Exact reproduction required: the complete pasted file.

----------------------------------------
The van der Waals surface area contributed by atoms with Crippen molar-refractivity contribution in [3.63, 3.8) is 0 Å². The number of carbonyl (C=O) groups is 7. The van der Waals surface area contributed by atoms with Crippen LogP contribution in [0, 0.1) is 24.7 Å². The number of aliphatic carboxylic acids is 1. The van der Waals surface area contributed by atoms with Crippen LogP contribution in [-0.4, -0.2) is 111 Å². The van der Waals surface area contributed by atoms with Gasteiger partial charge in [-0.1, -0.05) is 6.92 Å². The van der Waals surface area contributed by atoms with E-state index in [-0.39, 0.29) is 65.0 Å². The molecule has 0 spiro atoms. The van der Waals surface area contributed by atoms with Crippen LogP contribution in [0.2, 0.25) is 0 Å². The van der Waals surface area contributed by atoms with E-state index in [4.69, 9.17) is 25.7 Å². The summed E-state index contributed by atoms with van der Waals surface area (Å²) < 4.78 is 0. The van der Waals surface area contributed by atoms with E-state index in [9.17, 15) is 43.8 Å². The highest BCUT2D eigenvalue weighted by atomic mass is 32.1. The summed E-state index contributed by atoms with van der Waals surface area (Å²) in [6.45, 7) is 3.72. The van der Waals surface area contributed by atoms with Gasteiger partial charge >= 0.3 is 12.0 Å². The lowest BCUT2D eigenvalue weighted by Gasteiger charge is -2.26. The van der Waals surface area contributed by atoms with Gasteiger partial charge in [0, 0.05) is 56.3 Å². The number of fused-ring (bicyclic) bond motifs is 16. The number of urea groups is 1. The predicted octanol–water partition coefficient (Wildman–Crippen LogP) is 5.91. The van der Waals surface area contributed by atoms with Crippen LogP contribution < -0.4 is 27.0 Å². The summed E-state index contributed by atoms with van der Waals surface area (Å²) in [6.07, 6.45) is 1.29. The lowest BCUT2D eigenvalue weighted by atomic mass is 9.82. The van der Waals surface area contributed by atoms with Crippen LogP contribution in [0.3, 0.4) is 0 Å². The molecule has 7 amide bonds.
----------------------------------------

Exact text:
The van der Waals surface area contributed by atoms with Crippen molar-refractivity contribution in [3.63, 3.8) is 0 Å². The number of carbonyl (C=O) groups is 7. The van der Waals surface area contributed by atoms with Crippen LogP contribution in [0, 0.1) is 24.7 Å². The number of aliphatic carboxylic acids is 1. The van der Waals surface area contributed by atoms with Crippen LogP contribution in [-0.4, -0.2) is 111 Å². The van der Waals surface area contributed by atoms with Gasteiger partial charge in [-0.1, -0.05) is 6.92 Å². The van der Waals surface area contributed by atoms with E-state index in [-0.39, 0.29) is 65.0 Å². The molecule has 0 spiro atoms. The van der Waals surface area contributed by atoms with Crippen LogP contribution in [0.2, 0.25) is 0 Å². The van der Waals surface area contributed by atoms with E-state index in [4.69, 9.17) is 25.7 Å². The summed E-state index contributed by atoms with van der Waals surface area (Å²) < 4.78 is 0. The van der Waals surface area contributed by atoms with E-state index in [9.17, 15) is 43.8 Å². The highest BCUT2D eigenvalue weighted by atomic mass is 32.1. The summed E-state index contributed by atoms with van der Waals surface area (Å²) in [6.45, 7) is 3.72. The van der Waals surface area contributed by atoms with Gasteiger partial charge >= 0.3 is 12.0 Å². The lowest BCUT2D eigenvalue weighted by Gasteiger charge is -2.26. The van der Waals surface area contributed by atoms with Gasteiger partial charge in [0, 0.05) is 56.3 Å². The number of fused-ring (bicyclic) bond motifs is 16. The number of urea groups is 1. The predicted octanol–water partition coefficient (Wildman–Crippen LogP) is 5.91. The van der Waals surface area contributed by atoms with Crippen LogP contribution < -0.4 is 27.0 Å². The summed E-state index contributed by atoms with van der Waals surface area (Å²) in [6.07, 6.45) is 1.29. The lowest BCUT2D eigenvalue weighted by atomic mass is 9.82. The van der Waals surface area contributed by atoms with Crippen LogP contribution in [0.3, 0.4) is 0 Å². The molecule has 7 amide bonds.